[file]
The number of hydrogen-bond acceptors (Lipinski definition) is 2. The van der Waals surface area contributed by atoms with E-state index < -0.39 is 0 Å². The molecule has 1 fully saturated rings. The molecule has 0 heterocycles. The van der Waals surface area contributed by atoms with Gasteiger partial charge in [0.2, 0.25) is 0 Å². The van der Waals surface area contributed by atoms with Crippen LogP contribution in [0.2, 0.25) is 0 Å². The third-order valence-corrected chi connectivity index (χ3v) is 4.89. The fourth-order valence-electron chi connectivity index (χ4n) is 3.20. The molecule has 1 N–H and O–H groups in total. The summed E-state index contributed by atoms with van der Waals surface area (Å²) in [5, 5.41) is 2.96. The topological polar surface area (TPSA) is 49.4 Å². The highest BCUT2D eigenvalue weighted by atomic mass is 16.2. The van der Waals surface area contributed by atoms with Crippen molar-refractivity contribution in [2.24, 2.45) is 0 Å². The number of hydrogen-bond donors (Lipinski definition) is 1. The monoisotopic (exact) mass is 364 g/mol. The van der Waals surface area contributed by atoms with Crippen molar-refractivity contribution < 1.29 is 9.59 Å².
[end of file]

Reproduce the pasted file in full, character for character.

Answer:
The number of hydrogen-bond acceptors (Lipinski definition) is 2. The van der Waals surface area contributed by atoms with E-state index < -0.39 is 0 Å². The molecule has 1 fully saturated rings. The molecule has 0 heterocycles. The van der Waals surface area contributed by atoms with Gasteiger partial charge in [0.2, 0.25) is 0 Å². The van der Waals surface area contributed by atoms with Crippen LogP contribution in [0.2, 0.25) is 0 Å². The third-order valence-corrected chi connectivity index (χ3v) is 4.89. The fourth-order valence-electron chi connectivity index (χ4n) is 3.20. The molecule has 1 N–H and O–H groups in total. The summed E-state index contributed by atoms with van der Waals surface area (Å²) in [5, 5.41) is 2.96. The topological polar surface area (TPSA) is 49.4 Å². The highest BCUT2D eigenvalue weighted by atomic mass is 16.2. The van der Waals surface area contributed by atoms with Crippen molar-refractivity contribution in [2.24, 2.45) is 0 Å². The number of hydrogen-bond donors (Lipinski definition) is 1. The monoisotopic (exact) mass is 364 g/mol. The van der Waals surface area contributed by atoms with Crippen molar-refractivity contribution < 1.29 is 9.59 Å².